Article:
Even though we only beat a mid-table side (stop laughing at the back!), this win sent out a statement to the other title challengers. If they didn’t already know, they do now know that we can go to difficult grounds with big crowds and win. We can win even when the referee doesn’t do his job properly and decisions are made which favour our opponents.

There will be more difficult matches than this one. Next up there is a more difficult game where we will have to be at our best despite Arsenal’s recent collapse. If City can continue where we have left off from Old Trafford we can win and maintain our title challenge. Onwards and upwards.

Come on City.

Att: 75,000

Dzeko 1, 56, Yaya 90.

Hart: Made a very good save from Welbeck, and generally handled well. There was one occasion when he could have caught rather than punched but he did very well: 8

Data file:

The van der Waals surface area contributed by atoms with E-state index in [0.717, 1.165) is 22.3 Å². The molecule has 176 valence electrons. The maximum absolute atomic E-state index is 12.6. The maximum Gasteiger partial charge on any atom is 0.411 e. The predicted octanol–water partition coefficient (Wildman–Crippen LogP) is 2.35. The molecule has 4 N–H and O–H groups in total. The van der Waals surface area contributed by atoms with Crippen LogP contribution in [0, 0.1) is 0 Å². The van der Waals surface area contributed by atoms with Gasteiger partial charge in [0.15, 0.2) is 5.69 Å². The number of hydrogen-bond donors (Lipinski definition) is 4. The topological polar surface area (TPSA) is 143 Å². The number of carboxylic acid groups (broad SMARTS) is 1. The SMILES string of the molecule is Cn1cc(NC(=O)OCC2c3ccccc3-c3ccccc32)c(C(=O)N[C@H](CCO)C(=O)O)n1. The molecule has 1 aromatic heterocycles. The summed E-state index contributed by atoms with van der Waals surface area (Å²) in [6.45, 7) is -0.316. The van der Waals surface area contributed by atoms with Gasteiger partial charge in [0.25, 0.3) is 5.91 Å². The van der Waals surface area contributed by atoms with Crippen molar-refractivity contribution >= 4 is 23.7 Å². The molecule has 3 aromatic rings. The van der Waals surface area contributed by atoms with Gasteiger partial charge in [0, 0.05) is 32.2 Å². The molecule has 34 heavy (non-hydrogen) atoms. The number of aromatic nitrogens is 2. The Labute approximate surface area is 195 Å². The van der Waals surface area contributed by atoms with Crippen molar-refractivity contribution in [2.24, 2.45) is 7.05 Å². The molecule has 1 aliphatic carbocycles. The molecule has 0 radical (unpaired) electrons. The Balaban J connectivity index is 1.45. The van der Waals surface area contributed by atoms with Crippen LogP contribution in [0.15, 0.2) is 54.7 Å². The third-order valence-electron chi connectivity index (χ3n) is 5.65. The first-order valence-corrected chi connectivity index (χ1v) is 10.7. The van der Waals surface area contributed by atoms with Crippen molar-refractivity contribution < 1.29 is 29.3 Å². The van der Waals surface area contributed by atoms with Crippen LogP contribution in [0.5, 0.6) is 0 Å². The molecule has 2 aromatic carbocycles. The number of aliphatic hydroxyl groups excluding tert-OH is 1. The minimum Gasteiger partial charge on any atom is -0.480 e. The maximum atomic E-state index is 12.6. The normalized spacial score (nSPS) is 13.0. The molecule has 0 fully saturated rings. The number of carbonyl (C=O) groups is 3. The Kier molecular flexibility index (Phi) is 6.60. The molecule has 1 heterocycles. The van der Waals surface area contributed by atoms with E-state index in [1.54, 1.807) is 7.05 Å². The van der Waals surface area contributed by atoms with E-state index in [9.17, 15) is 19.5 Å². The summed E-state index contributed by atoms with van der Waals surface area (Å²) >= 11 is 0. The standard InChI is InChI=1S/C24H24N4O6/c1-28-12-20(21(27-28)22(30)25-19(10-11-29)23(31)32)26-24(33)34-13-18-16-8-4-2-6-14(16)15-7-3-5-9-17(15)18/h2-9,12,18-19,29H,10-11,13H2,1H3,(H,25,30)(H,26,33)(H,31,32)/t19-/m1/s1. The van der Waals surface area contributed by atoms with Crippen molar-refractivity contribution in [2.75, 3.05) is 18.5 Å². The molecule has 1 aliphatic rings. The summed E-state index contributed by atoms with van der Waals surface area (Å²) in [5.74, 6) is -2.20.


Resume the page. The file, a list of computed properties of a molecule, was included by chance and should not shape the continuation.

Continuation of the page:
Zabaleta: Brave, brave, battered Zaba was fortunate not to have his leg and jaw broken by quintessentially thuggish Rag challenges. He is such a tough man that he got up, didn’t flinch and got on with it. His performance was top class, pressing right into the opposition penalty area and being an important part of a slick unit: 8
Kompany: Excellent assertive leadership, and proactive defending far up the pitch. He dominated Welbeck and Rooney. Picked up a booking when he got drawn into a wide area: 9
Demichelis: Defended well for the most part, reading the game well and tackling cleanly, but still has a mistake or two in him. A top class side (which United clearly are not!) might have punished his two sloppy passes: 7
Clichy: A good, solid showing at left back: good positioning, clean tackling and he used the ball well: 8
Navas: His pace troubled Evra, who was often left trailing in his wake, and he passed the ball well: 7